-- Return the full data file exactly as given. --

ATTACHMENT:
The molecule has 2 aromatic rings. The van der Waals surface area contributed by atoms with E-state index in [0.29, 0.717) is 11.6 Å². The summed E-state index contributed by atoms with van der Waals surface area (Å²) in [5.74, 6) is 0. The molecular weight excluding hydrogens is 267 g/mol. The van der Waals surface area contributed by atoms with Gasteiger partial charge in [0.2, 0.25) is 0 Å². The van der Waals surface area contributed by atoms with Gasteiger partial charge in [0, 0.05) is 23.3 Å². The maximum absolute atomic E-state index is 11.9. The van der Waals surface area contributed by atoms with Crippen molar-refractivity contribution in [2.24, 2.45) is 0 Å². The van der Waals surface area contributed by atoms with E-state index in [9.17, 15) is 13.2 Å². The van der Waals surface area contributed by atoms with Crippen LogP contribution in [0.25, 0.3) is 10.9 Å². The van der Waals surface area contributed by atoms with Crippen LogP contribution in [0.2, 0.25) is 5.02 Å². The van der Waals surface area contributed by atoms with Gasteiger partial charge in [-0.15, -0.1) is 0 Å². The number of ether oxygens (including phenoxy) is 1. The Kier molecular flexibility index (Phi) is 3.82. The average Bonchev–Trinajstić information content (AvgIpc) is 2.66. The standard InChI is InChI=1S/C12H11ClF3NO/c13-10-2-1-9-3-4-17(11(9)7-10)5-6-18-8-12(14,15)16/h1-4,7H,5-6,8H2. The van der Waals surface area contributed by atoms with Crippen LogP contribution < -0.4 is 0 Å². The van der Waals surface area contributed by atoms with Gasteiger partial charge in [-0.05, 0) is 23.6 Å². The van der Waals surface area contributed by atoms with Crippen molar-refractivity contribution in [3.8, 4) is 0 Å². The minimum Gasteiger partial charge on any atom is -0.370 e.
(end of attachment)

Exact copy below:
The molecule has 2 aromatic rings. The van der Waals surface area contributed by atoms with E-state index in [0.29, 0.717) is 11.6 Å². The summed E-state index contributed by atoms with van der Waals surface area (Å²) in [5.74, 6) is 0. The molecular weight excluding hydrogens is 267 g/mol. The van der Waals surface area contributed by atoms with Gasteiger partial charge in [0.2, 0.25) is 0 Å². The van der Waals surface area contributed by atoms with Gasteiger partial charge in [0, 0.05) is 23.3 Å². The maximum absolute atomic E-state index is 11.9. The van der Waals surface area contributed by atoms with Crippen molar-refractivity contribution in [2.24, 2.45) is 0 Å². The van der Waals surface area contributed by atoms with E-state index in [9.17, 15) is 13.2 Å². The van der Waals surface area contributed by atoms with Crippen LogP contribution in [0.25, 0.3) is 10.9 Å². The van der Waals surface area contributed by atoms with Crippen LogP contribution in [0.2, 0.25) is 5.02 Å². The van der Waals surface area contributed by atoms with Gasteiger partial charge in [-0.15, -0.1) is 0 Å². The number of ether oxygens (including phenoxy) is 1. The Kier molecular flexibility index (Phi) is 3.82. The average Bonchev–Trinajstić information content (AvgIpc) is 2.66. The standard InChI is InChI=1S/C12H11ClF3NO/c13-10-2-1-9-3-4-17(11(9)7-10)5-6-18-8-12(14,15)16/h1-4,7H,5-6,8H2. The van der Waals surface area contributed by atoms with Crippen LogP contribution < -0.4 is 0 Å². The van der Waals surface area contributed by atoms with Gasteiger partial charge in [-0.05, 0) is 23.6 Å². The van der Waals surface area contributed by atoms with Crippen molar-refractivity contribution in [3.8, 4) is 0 Å². The minimum Gasteiger partial charge on any atom is -0.370 e.